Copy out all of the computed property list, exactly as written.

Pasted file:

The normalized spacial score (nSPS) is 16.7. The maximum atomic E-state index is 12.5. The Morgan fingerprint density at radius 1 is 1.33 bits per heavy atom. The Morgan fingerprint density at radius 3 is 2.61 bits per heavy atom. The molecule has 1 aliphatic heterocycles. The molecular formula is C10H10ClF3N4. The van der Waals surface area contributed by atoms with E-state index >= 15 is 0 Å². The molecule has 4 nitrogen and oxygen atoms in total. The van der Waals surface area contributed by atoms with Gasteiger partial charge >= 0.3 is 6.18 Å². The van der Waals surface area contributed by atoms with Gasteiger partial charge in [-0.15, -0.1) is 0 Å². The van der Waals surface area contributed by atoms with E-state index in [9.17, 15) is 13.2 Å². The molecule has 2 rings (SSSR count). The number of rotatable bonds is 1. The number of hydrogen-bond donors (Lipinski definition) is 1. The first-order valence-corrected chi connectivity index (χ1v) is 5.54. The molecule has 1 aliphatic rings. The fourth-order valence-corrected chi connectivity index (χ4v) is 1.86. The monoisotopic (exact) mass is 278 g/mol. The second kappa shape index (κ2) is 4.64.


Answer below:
The normalized spacial score (nSPS) is 16.7. The maximum atomic E-state index is 12.5. The Morgan fingerprint density at radius 1 is 1.33 bits per heavy atom. The Morgan fingerprint density at radius 3 is 2.61 bits per heavy atom. The molecule has 1 aliphatic heterocycles. The molecular formula is C10H10ClF3N4. The van der Waals surface area contributed by atoms with E-state index >= 15 is 0 Å². The molecule has 4 nitrogen and oxygen atoms in total. The van der Waals surface area contributed by atoms with Gasteiger partial charge >= 0.3 is 6.18 Å². The van der Waals surface area contributed by atoms with Gasteiger partial charge in [-0.15, -0.1) is 0 Å². The van der Waals surface area contributed by atoms with E-state index in [9.17, 15) is 13.2 Å². The molecule has 2 rings (SSSR count). The number of rotatable bonds is 1. The number of hydrogen-bond donors (Lipinski definition) is 1. The first-order valence-corrected chi connectivity index (χ1v) is 5.54. The molecule has 1 aliphatic rings. The fourth-order valence-corrected chi connectivity index (χ4v) is 1.86. The monoisotopic (exact) mass is 278 g/mol. The second kappa shape index (κ2) is 4.64.